My favorite definition of fearlessness is this: the ability to remain soft and open, even under very difficult circumstances. Most often, fear causes us to shut down to our own and others' humanity. We just want to get away, but the quickest way out is to stay. If you can slow down a bit, you can see that fear rises, abides and dissolves on its own. Allowing this process is the mark of the spiritual warrior. The coward turns attention toward fighting fear; the warrior accommodates it.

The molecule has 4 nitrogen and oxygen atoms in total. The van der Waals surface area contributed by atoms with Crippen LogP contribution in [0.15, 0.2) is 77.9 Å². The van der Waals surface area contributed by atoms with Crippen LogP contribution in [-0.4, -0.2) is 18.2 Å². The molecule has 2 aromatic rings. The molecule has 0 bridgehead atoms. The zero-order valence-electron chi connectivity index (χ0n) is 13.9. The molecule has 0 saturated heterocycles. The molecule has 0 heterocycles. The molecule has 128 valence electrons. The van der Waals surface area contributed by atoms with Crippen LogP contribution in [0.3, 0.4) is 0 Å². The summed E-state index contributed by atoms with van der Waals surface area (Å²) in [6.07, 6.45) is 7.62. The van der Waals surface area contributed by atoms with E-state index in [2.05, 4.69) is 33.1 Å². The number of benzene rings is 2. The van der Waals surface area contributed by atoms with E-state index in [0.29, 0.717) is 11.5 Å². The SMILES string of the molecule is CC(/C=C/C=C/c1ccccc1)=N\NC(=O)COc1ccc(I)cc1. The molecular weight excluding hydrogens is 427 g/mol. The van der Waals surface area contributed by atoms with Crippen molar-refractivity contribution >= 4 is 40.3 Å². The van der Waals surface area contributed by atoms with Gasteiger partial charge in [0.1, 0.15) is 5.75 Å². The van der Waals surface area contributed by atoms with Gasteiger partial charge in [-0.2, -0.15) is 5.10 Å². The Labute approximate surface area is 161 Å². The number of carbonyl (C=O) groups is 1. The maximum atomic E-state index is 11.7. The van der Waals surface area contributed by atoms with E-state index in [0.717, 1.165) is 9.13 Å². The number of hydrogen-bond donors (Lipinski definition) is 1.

Try this: The next time you notice fear rising, whether it appears as anxiety, melancholy, or anger, stop, grab a piece of paper, and write one short sentence that describes your fear. Start with the words "I'm afraid...," then scribble the first thoughts that come to mind, without regard for grammar or rationale. It could be something such as, "I'm afraid to check my e-mail because I've already got too much to do," or, "I'm afraid about an upcoming conversation with my boyfriend," or, "I'm afraid I have cancer." Slowly read your words over three times. Take a full inhalation and exhalation after each reading. Avoid any attempt at amping up or toning down your agitation.